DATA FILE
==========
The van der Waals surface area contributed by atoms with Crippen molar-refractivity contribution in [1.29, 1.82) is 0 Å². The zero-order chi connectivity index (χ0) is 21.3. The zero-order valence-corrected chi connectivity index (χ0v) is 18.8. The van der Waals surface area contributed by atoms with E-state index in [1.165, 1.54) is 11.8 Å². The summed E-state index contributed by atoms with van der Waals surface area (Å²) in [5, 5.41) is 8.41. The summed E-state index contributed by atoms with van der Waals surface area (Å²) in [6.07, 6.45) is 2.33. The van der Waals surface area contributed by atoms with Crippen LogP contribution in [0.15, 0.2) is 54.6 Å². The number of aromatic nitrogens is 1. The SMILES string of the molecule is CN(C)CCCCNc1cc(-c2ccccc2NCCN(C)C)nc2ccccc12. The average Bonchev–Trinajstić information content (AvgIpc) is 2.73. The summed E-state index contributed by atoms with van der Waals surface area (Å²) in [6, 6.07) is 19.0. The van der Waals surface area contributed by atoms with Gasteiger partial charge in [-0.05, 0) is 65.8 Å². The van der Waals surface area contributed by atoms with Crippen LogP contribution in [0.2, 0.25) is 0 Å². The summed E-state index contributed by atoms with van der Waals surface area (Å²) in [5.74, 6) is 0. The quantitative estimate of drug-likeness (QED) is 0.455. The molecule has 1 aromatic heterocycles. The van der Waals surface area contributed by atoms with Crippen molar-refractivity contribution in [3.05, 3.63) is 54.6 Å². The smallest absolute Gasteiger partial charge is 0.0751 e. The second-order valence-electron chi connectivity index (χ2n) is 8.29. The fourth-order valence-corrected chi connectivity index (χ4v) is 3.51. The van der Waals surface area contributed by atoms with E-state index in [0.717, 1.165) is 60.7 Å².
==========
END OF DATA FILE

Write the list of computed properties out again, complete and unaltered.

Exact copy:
The van der Waals surface area contributed by atoms with Crippen molar-refractivity contribution in [1.29, 1.82) is 0 Å². The zero-order chi connectivity index (χ0) is 21.3. The zero-order valence-corrected chi connectivity index (χ0v) is 18.8. The van der Waals surface area contributed by atoms with E-state index in [1.165, 1.54) is 11.8 Å². The summed E-state index contributed by atoms with van der Waals surface area (Å²) in [5, 5.41) is 8.41. The summed E-state index contributed by atoms with van der Waals surface area (Å²) in [6.07, 6.45) is 2.33. The van der Waals surface area contributed by atoms with Crippen LogP contribution in [0.15, 0.2) is 54.6 Å². The number of aromatic nitrogens is 1. The SMILES string of the molecule is CN(C)CCCCNc1cc(-c2ccccc2NCCN(C)C)nc2ccccc12. The average Bonchev–Trinajstić information content (AvgIpc) is 2.73. The summed E-state index contributed by atoms with van der Waals surface area (Å²) in [6, 6.07) is 19.0. The van der Waals surface area contributed by atoms with Gasteiger partial charge in [-0.05, 0) is 65.8 Å². The van der Waals surface area contributed by atoms with Crippen LogP contribution in [0.2, 0.25) is 0 Å². The summed E-state index contributed by atoms with van der Waals surface area (Å²) in [5.74, 6) is 0. The quantitative estimate of drug-likeness (QED) is 0.455. The molecule has 1 aromatic heterocycles. The van der Waals surface area contributed by atoms with Crippen molar-refractivity contribution in [3.05, 3.63) is 54.6 Å². The smallest absolute Gasteiger partial charge is 0.0751 e. The second-order valence-electron chi connectivity index (χ2n) is 8.29. The fourth-order valence-corrected chi connectivity index (χ4v) is 3.51. The van der Waals surface area contributed by atoms with E-state index in [0.717, 1.165) is 60.7 Å².